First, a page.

In The Great Gatsby, what does Gatsby offer Nick in return for Nick's cooperation in inviting Daisy to his house?

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Lorraine Caplan eNotes educator| Certified Educator

In Chapter V of Fitzgerald's The Great Gatsby, Nick is reporting to Gatsby that he has arranged for Daisy to come to Nick's house for tea so that Gatsby can meet her there. They settle on a meeting two days hence. Gatsby is quite pleased, and he wants to show his gratitude. Somewhat hesitantly, he says to Nick, "There's one other little thing" (Fitzgerald 87). He refers to Nick not making very much money, which Nick concedes is true, and then he offers Nick some sort of unnamed and "confidential" (88) business opportunity. This seems to have something to do with bonds, which is the field Nick has recently entered. But having just had lunch with Gatsby and Gatsby's friend Wolfsheim, Nick is averse to entering into any business deal that Gatsby might offer. Wolfsheim is a gambler who is said to have fixed the 1919 World Series. At the lunch it becomes clear that he has organized crime connections, as he nostalgically recounts the evening one of his friends was shot and killed. Gatsby assures Nick that the offered deal has nothing to do with Wolfsheim, but Nick declines the offer. He assumes that whatever the offer is, it will be unsavory in some way. Even in the Twenties, before there were insider trading statutes, insider trading was considered fraud as a matter of common law. Nick is aware of Gatsby's reputation, and he is certain that any business deal from him is bound to tainted somehow. In his own mind, he seems to be taking the high moral ground. But as we view him more objectively, it seems also that he finds Gatsby and his friends too beneath him socially to be involved with them, and also, he simply does not want to get caught.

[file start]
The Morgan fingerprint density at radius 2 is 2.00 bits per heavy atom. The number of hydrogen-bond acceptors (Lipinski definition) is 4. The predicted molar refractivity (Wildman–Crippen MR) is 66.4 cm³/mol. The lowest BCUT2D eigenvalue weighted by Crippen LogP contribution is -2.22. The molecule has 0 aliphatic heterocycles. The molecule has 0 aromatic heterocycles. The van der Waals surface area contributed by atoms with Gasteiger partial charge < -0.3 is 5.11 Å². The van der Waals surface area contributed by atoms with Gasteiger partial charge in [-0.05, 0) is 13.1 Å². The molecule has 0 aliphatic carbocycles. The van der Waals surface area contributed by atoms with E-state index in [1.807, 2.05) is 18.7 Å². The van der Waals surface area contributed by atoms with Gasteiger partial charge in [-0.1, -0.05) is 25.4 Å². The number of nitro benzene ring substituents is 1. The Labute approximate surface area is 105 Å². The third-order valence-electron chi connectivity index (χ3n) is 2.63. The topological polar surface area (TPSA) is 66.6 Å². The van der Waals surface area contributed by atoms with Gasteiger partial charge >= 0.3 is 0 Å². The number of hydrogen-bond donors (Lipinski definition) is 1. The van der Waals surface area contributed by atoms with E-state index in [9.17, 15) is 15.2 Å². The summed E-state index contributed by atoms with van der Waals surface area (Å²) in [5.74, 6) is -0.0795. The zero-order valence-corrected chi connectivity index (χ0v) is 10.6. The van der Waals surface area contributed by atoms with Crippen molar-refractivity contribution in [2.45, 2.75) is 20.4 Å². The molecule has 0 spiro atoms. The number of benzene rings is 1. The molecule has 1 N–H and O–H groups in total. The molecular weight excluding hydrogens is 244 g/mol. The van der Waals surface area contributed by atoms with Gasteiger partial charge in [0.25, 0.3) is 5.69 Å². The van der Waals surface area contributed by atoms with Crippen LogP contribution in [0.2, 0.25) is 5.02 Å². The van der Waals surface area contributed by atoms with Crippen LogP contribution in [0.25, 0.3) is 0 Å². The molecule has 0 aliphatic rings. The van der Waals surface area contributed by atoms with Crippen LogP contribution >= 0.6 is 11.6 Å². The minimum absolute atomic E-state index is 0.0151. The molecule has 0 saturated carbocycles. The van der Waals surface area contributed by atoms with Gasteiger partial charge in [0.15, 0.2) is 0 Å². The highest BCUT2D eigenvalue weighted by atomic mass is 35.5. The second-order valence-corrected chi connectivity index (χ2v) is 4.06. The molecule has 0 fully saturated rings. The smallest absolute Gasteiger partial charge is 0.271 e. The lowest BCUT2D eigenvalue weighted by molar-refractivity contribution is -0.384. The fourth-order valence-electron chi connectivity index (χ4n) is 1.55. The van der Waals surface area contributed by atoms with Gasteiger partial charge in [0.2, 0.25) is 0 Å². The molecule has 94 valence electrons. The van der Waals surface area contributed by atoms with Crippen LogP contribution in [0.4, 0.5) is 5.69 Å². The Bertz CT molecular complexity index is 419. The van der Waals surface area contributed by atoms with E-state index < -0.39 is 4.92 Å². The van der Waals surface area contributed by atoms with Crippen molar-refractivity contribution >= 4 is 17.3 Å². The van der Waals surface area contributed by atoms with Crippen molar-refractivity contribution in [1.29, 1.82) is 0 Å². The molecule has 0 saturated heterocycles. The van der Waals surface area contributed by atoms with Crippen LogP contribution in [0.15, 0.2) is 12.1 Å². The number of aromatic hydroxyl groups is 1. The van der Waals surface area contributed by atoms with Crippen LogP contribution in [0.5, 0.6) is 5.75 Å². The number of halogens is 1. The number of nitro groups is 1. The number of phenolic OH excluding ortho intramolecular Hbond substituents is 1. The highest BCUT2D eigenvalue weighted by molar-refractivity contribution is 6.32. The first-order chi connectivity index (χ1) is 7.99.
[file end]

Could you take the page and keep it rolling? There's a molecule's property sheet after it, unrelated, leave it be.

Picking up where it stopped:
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The Great Gatsby

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